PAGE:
2013 Faith & Law Past Lecturers:

February 22, 2013:  Stephen Monsma

“Is There a Christian Position on _____(Fill in Any Current Public Policy Issue)___”

In his lecture, Dr. Monsma argued that although there is not one, true Christian position on public policy issues, yet by using certain basic Christian principles, a careful assessment of facts, and prudence one can arrive at policy positions that are shaped, or molded, by our Christian faith. And we as Christians have a duty to attempt to do so. The lecture in part drew upon Dr.Monsma’s recent Apple iBook, Healing for a Broken World: Christian Perspectives on Public Policy.


March 8, 2013:  David Bobb

“Is ‘American Humility’ an Oxymoron?”

In his lecture, Dr. Bobb discussed how humility, the crown of the virtues, is also among the most elusive. Abraham Lincoln and Frederick Douglass each managed to be humble while at the same time achieving greatness of soul. What does their example teach us today? In a city and an age in which arrogance abounds, is it still possible to be humble?


March 22, 2013:  Ray Blunt

Wilberforce and Jefferson:  Crossed Lives, Crossed Purposes

In his lecture, Mr. Blunt asked the question, “why did the tyrant monarchy, England end slavery peacefully when America, the land of liberty spilled the blood of six hundred thousand people to accomplish the same end? Why does a leader in public service persist for an entire career toward solving a great national moral need while another turns aside? What factors are needed to sustain a life of faithful public service?” He argues that these are the questions that are as pertinent for our day, (and perhaps more so), as they were to the 19th century.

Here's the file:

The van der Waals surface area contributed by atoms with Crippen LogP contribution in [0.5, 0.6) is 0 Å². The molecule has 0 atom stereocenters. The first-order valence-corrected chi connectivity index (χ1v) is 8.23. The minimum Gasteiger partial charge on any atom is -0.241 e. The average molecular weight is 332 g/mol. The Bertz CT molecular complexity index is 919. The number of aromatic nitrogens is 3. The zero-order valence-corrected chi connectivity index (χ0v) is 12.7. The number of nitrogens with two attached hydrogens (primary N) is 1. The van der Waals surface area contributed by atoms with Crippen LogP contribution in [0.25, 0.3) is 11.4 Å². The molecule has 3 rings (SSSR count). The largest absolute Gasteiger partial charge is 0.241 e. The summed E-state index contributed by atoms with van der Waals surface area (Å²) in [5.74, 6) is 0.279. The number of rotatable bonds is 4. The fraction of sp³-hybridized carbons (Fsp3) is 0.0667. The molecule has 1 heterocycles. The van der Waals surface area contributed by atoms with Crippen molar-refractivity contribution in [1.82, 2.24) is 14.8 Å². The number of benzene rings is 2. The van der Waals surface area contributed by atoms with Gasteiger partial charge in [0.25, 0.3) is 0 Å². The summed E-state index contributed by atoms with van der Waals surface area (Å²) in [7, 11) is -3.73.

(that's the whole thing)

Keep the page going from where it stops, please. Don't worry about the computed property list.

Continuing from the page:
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April 5, 2013:  Dennis Hollinger

A Theology of Creation and Public Life:  What Genesis 1-2 Teaches Us for the Public Arena

Dr. Hollinger discusses the idea that Genesis 1-2 is not a scientific account of creation, but a theological portrayal providing a rich foundation for our journey in the world.  The lecture will focus on several creation themes that are pertinent for public life, whether in government, business or other callings.  The Christian worldview embodies a story of  creation, fall, redemption and consummation; but we cannot understand the last  three parts without grasping the first–creation.

April 19, 2013:  Carlos Campo

Poetry, Politics, and the Future of American Higher Education

Carlos Campo, uses a single poem as a framework to discuss the future of American higher education-stopping along the way to point out the role of politics in the complex forces that will shape the future of higher ed. With humor and the sweep of history Dr. Campo highlights our unique place in the history of American higher education–all within the context of a familiar poem with a timeless theme.

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May 3, 2013:  Luis Lugo